Wednesday, September 2, 2015

Burning Man

How can we sleep
When our beds are burning?
     - Midnight Oil

I'm only happy
when it rains

         First I'd like to give a shout out to the Deumling family, and congratulate them on the nice piece in the Willamette Valley Life about Zena Forest Products.  Way to go!. 
         And speaking of trees,, how about those wildfires?   It's pretty easy to ignore what's going on over the mountains.  Until the wind shifts!   That smoke brought it home to the valley. Seems like everything is on fire
        In case you are keeping score, 2015 is on track to break the record for the number of acres burned by wildfire   Of course Alaska accounts for the majority of those fires.   NASA is treating Alaska as the test case for what's to come for the rest of us..
      Here's a good place to see the latest state by state.  Wunderground
     I know a guy who has a bumper sticker that says " Trees are the answer"  .   I've never asked what the question is. :>)   Currently, of course,  forests are a carbon sink.  This may change in the near future, as increased wild fires may turn forests such as the northern boreal forest into a carbon source     But trees are very helpful.  For instance ,living near them is good for your health.   And trees are responsible for a good chunk of the air we breath.  They are the lungs (as well as the heart) of the planet.  So let's give a little credit there!
      Unfortunately, its not just fire that is having an impact on the trees.  The drought is having its own effects .  ( I'm sure Sarah and Ben can point to many stressed trees here in the valley).  Here's an interesting story about the giant sequoias down in California.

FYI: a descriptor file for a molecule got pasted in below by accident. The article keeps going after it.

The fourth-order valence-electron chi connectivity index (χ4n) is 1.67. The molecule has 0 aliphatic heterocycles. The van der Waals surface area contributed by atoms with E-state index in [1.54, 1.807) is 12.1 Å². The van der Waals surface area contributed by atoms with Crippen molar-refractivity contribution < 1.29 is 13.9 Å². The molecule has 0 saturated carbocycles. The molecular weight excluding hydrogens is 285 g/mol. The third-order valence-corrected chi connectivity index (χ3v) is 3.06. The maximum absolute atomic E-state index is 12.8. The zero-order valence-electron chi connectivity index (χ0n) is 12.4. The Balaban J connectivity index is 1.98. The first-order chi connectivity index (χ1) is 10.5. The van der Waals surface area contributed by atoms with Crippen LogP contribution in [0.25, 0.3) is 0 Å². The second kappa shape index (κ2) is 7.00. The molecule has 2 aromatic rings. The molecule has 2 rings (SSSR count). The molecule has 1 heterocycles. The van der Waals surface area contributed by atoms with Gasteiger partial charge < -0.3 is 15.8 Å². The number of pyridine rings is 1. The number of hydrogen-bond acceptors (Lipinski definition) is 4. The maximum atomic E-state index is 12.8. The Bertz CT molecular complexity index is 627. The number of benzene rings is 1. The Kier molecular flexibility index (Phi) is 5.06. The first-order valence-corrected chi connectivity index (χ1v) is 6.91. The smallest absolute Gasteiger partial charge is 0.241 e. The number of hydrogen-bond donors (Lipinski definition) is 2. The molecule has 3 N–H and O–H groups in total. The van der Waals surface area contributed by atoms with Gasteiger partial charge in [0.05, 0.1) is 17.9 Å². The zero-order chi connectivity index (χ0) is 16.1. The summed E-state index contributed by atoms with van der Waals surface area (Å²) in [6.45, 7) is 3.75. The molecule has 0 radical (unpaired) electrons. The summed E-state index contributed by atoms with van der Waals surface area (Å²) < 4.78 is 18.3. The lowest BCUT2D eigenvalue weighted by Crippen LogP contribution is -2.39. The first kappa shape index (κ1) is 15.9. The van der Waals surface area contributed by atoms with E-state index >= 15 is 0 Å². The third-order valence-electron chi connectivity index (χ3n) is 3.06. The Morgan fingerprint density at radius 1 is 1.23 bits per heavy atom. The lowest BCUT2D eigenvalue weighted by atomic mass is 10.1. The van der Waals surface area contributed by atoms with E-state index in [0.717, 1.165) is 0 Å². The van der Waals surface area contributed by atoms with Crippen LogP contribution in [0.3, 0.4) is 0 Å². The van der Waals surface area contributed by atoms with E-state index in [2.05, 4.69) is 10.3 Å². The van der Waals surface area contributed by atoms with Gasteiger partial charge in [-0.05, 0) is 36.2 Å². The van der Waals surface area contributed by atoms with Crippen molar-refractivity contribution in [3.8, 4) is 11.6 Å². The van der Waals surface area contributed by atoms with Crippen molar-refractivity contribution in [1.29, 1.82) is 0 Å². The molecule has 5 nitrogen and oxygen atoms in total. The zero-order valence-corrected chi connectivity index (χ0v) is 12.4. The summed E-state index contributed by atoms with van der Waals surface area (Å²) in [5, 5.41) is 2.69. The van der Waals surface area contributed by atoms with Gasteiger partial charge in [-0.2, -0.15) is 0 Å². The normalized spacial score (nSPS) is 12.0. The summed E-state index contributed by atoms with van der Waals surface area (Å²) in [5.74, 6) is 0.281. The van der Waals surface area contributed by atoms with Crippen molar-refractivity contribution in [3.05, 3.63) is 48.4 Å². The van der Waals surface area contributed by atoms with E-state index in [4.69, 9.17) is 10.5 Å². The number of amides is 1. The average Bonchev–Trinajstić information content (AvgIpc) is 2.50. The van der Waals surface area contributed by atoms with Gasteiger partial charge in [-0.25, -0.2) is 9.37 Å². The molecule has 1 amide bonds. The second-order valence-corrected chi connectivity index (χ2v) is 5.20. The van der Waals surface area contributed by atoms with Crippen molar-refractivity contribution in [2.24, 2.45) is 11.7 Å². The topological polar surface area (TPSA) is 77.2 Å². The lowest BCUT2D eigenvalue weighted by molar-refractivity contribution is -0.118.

"Some of the trees in Sequoia National Park were a thousand years old when Julius Caesar crossed the Rubicon. Last year, Stephenson spent a few days crawling around the forest floor examining sequoia seedlings, convinced they'd be affected by the heat and the drought.
"They all looked really happy," he says. "I sat back, scratched my head and looked up, and there was a huge adult giant sequoia that had a lot of foliage die-back in it. That really got us interested, and we figured the drought was probably the cause of that. And that created a cascade of studies."
They found that a significant number of older trees that had shrugged off the Dust Bowl in the 1930s were losing as much as half of their leaves.
"Ten per cent of the trees had 25 to 50 per cent die-back," says Koren Nydick of the U.S. National Park Service. "This is the first time that this kind of foliage die-back has been observed since this has been a national park."
       According to this report, the effects of drought remain for four to five years after the drought is over..  
        So, what's all this got to do with Burning Man?    That alternative arts festival, takes place in the Black Rock Desert of Nevada, a very remote location.  Some 60,000 fellow citizens converge there from all over the earth.  It even has its own temporary airport!  If you are really cool, like Mark Zuckerberg, you can drop in by helicopter. .   People dress up in interesting costumes, and celebrate , by burning a huge wooden man.  Very symbolic, if you ask me.  Estimates vary, but it probable is responsible for 49,000 tons of greenhouse gases.   Somewhat ironically, the Burning Mam credo is "Leave no trace"
         But, really, why pick on Burning Man?   Its probably less harmful than the Olympics, or the Super Bowl, or Mardi Gras.  Or how about the mass exodus to the coast for the Labor Day weekend?    Really, we are all Burning (Wo)Men.     And we are begnning to feel the heat.
         William Catton suggested a new name for the new species of human, that had so many "energy slaves" it could have 30 times the impacts of a normal "pre-industrial" human.    He called it "Homo Colossus"   Perhaps another name  might be  "Homo Torrens" - Burning Man

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